The Cenotaph is London’s memorial to the war dead. Its name comes from the Greek words Kenos and Taphos, meaning ‘empty tomb.’
The Cenotaph that we see today was built by Edwin Lutyens at the end of World War I, to replace the plaster body which was hastily erected for the Allied Victory Parade. It now represents every Commonwealth battle since 1918.
The body consists of a simple carved wreath on either side of the words
The Glorious Dead. The flags of the British Army, Royal Navy and Royal Air Force join the Union Jack around the base. There are no religious motifs on it whatsoever.
Every year, on the Sunday closest to November 11th, a steady stream of veterans march down Whitehall past the Cenotaph for the Remembrance Day Parade. The Queen, Prime Minister, and other leading dignitaries gather for a sombre service, and lay poppy wreaths at the foot of the tower.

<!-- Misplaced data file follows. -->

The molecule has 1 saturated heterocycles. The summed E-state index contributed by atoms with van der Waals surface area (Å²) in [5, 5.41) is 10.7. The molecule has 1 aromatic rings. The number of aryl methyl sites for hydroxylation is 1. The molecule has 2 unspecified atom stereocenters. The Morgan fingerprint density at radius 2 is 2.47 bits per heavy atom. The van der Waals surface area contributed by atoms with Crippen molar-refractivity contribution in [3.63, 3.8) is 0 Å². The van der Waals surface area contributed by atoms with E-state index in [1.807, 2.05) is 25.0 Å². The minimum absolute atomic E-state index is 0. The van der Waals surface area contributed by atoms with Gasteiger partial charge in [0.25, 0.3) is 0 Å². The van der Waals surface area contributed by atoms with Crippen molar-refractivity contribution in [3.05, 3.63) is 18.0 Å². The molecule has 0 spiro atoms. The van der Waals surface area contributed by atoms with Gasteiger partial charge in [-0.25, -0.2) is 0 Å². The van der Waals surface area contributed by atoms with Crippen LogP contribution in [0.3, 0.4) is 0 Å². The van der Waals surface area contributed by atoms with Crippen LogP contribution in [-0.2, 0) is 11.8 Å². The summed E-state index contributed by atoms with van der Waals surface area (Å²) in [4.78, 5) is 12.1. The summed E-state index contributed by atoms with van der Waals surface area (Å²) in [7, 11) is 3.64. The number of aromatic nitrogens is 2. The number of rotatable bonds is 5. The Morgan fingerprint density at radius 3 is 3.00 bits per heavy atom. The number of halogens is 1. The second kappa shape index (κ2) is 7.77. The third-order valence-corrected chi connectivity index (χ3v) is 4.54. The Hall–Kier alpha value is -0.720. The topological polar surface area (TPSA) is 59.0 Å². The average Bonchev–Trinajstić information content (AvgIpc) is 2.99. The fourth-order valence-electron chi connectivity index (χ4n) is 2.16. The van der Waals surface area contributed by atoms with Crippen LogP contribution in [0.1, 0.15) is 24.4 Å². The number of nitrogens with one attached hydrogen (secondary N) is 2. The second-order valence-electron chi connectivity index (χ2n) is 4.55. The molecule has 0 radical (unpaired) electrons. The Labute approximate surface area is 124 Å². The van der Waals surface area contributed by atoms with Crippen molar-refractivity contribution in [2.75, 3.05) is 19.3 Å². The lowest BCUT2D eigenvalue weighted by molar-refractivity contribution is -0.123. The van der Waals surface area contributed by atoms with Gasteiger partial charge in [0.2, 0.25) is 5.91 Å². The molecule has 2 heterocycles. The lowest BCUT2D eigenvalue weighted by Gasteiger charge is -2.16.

> Craig’s review of Cenotaph – “The Cenotaph is the one thing in London that you're not allowed to denigrate -- but what the hell, I'm going to do it anyway. If I go to hell, then I go to hell. I'm probably going there anyway so it doesn't matter. My big criticism of the Cenotaph is its location: they've marooned it on top of a tarmac island between two busy lanes of traffic. Hardly anybody goes ov… continued”
If you enjoy this then try: Bomber Command Memorial (walk it in 20 mins or catch a train from Westminster to Bomber Command Memorial); Churchill War Rooms (you can walk it in less than 3 mins); Downing Street (you can walk there in less than 1 min); Imperial War Museum (walk it in 18 mins or catch a train from Westminster to Imperial War Museum) and Whitehall (you can walk it in less than 3 mins).
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